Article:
One sector is in more danger than perhaps any other at the moment: air travel. So should Canadian be buying airline stocks right now? Or are they a falling knife?
Investors seeking oversold quality have at least two ways to play the aerospace sector. Canadians can stack shares in commercial carriers, such as Air Canada (TSX:AC)(TSX:AC.B). Conversely, they can become stakeholders in parts and manufacturing names, such as Héroux-Devtek and Bombardier.
Is buying airline stocks too high-risk right now?
Both sides of the aviation sector stand to lose if the COVID-19 market crash continues for multiple quarters. However, the emphasis on commercial air carriers is perhaps strongest right now. These businesses are in the direct firing line as international air travel is halted.
The risks are certainly stacking up. Boeing halted trading Monday morning, startling investors. Buying and holding in this sector is going to be hard going, certainly. Canadians holding stocks for their passive income may want to be prepared for dividends to be cut or even suspended. However, some names are still worthy of a long position.
Investors should look at runways versus turbulence
Air Canada is a prime example of a quality airlines stock. Silent runways need to be balanced with cash runways right now, and Air Canada has a $7 billion runway that can get it through the next couple of quarters.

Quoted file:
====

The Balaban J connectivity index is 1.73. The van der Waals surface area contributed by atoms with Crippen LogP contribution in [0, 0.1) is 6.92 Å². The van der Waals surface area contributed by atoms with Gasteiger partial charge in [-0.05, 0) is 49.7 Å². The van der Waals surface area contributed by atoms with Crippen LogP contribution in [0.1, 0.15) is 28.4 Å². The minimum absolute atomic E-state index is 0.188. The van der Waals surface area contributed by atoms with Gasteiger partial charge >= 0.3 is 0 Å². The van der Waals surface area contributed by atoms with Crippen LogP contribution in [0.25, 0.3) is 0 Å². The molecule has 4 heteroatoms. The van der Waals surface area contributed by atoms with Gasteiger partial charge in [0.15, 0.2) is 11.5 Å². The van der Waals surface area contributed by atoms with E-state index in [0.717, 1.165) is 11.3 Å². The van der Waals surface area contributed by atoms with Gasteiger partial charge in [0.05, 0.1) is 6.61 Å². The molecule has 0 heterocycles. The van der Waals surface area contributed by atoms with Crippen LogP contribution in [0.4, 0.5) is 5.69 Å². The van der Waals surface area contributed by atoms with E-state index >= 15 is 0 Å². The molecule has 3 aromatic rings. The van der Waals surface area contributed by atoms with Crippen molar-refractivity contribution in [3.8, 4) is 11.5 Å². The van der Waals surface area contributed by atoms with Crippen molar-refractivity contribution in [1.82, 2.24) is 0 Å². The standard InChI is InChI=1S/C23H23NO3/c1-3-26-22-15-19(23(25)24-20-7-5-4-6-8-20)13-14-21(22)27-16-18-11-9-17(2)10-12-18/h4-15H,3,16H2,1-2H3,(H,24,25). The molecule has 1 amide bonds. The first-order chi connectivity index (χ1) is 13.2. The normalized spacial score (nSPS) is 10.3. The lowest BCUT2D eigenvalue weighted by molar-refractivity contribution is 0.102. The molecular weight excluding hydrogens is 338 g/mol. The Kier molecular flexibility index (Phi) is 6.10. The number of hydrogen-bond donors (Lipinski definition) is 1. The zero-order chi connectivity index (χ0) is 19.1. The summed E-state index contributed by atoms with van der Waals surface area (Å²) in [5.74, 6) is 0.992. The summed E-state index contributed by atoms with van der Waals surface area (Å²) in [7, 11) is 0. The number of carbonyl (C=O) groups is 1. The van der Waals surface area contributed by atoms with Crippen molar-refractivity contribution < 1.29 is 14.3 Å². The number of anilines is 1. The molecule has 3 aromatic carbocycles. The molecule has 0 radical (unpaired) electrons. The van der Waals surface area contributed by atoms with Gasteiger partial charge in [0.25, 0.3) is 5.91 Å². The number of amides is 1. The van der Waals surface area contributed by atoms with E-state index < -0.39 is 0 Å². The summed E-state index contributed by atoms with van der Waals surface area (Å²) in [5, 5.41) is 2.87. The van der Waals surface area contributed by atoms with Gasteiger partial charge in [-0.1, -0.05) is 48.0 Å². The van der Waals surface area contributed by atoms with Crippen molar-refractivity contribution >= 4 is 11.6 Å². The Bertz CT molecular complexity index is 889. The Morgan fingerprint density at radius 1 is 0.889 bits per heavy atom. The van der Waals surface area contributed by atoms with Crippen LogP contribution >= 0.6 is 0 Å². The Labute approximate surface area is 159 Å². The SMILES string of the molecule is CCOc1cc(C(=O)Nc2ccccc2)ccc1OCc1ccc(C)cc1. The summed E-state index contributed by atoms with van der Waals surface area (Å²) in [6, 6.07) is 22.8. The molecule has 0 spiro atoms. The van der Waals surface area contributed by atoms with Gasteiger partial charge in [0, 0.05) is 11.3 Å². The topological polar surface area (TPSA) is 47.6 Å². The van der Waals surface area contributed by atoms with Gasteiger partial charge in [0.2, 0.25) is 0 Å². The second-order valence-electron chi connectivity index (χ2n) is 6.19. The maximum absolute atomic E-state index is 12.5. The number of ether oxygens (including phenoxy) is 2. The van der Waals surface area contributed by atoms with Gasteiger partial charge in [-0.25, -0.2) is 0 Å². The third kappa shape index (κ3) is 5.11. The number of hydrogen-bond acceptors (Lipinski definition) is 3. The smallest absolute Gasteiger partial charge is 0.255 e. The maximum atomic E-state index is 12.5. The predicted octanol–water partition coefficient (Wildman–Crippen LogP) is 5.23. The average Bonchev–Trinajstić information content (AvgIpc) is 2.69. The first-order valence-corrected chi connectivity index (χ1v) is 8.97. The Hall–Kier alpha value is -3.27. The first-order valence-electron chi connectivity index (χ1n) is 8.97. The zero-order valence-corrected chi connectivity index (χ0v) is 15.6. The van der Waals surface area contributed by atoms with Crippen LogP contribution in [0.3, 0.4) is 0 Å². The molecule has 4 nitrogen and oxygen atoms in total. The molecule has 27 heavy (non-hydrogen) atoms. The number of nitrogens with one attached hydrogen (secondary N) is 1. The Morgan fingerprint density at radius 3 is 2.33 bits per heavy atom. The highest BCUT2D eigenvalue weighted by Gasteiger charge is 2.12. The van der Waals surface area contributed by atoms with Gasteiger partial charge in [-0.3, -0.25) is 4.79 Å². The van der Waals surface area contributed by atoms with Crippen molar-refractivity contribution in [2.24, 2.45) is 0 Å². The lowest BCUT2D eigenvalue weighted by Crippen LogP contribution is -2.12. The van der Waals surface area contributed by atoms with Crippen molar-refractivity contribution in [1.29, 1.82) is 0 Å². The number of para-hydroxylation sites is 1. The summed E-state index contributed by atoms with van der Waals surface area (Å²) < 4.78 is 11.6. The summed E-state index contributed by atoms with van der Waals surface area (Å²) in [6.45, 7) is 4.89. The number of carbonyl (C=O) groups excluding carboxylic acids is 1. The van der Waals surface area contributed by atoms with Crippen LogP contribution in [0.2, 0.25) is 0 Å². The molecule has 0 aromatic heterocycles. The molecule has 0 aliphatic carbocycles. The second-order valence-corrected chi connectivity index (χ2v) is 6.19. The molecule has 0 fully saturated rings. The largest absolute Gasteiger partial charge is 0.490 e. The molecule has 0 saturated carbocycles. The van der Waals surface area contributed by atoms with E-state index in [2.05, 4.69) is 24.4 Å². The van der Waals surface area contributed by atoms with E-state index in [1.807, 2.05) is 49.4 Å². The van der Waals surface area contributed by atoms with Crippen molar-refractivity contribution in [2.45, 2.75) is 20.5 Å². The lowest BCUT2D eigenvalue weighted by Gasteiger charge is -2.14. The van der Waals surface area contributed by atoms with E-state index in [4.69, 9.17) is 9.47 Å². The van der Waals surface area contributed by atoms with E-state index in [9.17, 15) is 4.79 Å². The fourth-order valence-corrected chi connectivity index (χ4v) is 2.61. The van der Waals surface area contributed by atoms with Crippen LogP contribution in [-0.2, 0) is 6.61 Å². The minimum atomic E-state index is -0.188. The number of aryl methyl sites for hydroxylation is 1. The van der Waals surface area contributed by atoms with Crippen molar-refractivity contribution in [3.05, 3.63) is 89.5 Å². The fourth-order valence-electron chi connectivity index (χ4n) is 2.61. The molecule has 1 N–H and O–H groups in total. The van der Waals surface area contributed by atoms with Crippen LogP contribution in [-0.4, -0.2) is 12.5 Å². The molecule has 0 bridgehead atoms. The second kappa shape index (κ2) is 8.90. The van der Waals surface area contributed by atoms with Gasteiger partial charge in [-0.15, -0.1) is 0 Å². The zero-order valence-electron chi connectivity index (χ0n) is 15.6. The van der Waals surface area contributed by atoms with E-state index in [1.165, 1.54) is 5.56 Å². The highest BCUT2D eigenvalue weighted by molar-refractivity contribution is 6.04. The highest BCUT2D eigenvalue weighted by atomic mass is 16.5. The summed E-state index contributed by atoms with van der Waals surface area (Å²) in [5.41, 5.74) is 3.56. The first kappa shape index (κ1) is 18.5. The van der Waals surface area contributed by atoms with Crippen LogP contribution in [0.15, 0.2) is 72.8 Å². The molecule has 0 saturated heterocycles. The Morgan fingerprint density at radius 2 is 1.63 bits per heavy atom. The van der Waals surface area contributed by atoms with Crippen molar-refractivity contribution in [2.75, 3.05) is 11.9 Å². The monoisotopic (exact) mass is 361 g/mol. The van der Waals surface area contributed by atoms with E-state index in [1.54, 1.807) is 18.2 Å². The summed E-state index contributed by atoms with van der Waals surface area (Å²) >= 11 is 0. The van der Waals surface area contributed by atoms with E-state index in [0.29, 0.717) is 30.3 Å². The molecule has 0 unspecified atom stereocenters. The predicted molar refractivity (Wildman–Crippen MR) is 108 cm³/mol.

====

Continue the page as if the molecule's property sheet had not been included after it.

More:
Beyond that, however, things may get rough, so investors need to be prepared to weather some turbulence. But as the largest airline in the country, it has the defensiveness of sheer size on its side.
A 36-month beta 0f 0.6 indicates a generally low volatility play, which makes Air Canada a long-term buy for post-virus normality. The stock had lost 30% in the last five days of trading heading into the week, which makes this a great time to get in at ground level. Any improvement in the COVID-19 situation will see airline stocks rally, making this a good time to start buying shares.
The situation is mitigated by a few factors, however, so investors should take heart. Consumer demand is going to be high once the threat of the novel coronavirus has diminished.
Air passengers will take to the skies like never before as soon as a vaccine for COVID-19 emerges. So there’s a mid-term play here for sudden exponential growth.
Apart from a full throttle relief rally in 2020, lower oil could bring its own tailwinds to airline stocks. Cheaper fuel means lower overheads for airline companies, which means wider income margins, stronger long-term performance, and safer dividends.
Lower oil also puts more money in consumers’ pockets, which means that passengers will be more likely to fly regularly. Cheaper oil also stimulates the economy generally.
The bottom line
A new month will bring new challenges for investors in airline stocks. It’s likely that social distancing will still be a big part of our lives. Businesses will face increasing strain as demand remains low. Oil will continue its downward spiral, though safe-haven sectors will see positive action.
Would-be shareholders may want to start adding Air Canada in increments, buying on further weakness and holding through rallies.
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Fool contributor Victoria Hetherington has no position in any of the stocks mentioned.